The way ahead then lies in travelling elsewhere than down the beaten track. Alternate fuels are one simple yet easy direction to move towards. This is what the automakers must vie for - to get their scooters, motorcycles to run on cleaner gaseous fuels. Riding piggyback on alternate fuels, like compressed natural gas (CNG) can help greatly reduce pollution. At least in critically polluted areas alternate fuels can help overcome the hurdles that the conventional fuel technology poses. Alternate fuels have a better chance of working in the short run where the conventional route looks uncertain.
The CNG conversion programme for three-wheelers underway in Delhi under Supreme Court"s directives is proof of alternative fuels" success in taming the yet unbridled dirty dragons. N V Iyer asserts, the CNG autos have achieved emissions levels far better than what the industry has proposed for 2009 (see graph: Clear winner). Carbon monoxide levels are more than 80 per cent lower and hydrocarbons and nitrogen oxides nearly 58 per cent lower than the SIAM"s proposed limits for 2009.
Says Iyer, "CNG vehicle emissions meet the 2009 emission norms suggested by SIAM. The carbon monoxide emissions from the CNG three-wheelers are low as CNG is a clean burning fuel. It is the use of a cleaner fuel which has lowered emissions."
If it can happen in Delhi, it is possible in Pakistan and it is possible in Dhaka. The CNG autos in Delhi prove that using diverse vehicular fuels makes sense, both, economically and environmentally, for Asian countries that have their reserves of gas. The manufacturers, under pressure to show better emission results, stand to gain just as much as a customer looking to get their money"s worth. Two alternative fuels that have taken off in Asia are CNG and liquefied petroleum gas (LPG). Three-wheelers in Bangkok, Tuk Tuk, have been running on LPG for 20 years. Conversion of two and three-wheelers to CNG has already begun in Bangladesh, India, and Pakistan. Bajaj is developing an LPG three-wheeler, LPG two-wheelers and TVS Motor Compnay is ready with its bi-fuel LPG scooter. It"s the complacency of an inert government that denies these models to compete with their dirtier cousins - the petrol-based two and four stroke engines. In the absence of an official road map for alternative fuel technology, the efforts are unable to translate into market successes. The potential in Asian countries such as Bangladesh is huge. But the opportunity is far from being utilised. "Progress has been extremely tardy largely because of lack of investment, inadequate infrastructure and absence of sound regulatory mechanism," says Michael P Walsh. Ground zero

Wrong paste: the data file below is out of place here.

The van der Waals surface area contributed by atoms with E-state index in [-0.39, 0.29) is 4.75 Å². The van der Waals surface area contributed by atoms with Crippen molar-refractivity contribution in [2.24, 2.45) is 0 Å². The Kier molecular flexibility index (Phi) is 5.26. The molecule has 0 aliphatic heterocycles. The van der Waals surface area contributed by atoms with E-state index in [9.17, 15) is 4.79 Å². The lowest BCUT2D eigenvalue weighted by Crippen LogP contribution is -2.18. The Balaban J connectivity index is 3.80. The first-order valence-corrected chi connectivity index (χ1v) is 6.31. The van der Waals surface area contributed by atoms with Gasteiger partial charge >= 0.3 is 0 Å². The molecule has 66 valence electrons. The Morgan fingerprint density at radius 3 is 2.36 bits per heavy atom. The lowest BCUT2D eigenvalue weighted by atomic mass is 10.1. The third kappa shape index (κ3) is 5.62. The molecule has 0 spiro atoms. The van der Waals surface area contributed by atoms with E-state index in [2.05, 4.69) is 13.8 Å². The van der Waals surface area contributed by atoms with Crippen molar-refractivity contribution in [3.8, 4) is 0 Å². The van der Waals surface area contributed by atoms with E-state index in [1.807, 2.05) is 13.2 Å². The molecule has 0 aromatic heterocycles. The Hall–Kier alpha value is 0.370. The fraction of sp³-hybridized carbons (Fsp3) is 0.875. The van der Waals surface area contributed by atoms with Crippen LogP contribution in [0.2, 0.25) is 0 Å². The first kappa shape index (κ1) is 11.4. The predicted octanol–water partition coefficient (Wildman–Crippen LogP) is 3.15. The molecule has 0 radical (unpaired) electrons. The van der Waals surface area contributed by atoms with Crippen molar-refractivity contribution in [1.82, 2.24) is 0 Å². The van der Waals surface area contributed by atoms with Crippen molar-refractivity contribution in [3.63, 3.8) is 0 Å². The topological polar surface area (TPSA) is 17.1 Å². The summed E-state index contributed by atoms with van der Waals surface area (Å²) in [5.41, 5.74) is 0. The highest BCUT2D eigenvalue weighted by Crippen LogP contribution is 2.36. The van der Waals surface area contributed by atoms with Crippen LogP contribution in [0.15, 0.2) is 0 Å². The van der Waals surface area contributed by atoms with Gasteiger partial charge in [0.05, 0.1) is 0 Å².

While alternate fossil fuels may reduce emissions and bring them to minimal, ultimately a leapfrog to zero emission technology will be the key. Only zero emission vehicles can neutralise the effect of uncontrolled growth of two and three-wheeled vehicles. Powering two and three-wheelers with fuel cells may be considered science fiction in Asia but they can certainly be tomorrow"s benign horses replacing the existing deadly fleets. In fact even while research on fuel cells continues, electric vehicles can be immediately adopted and some efforts are being made in this direction.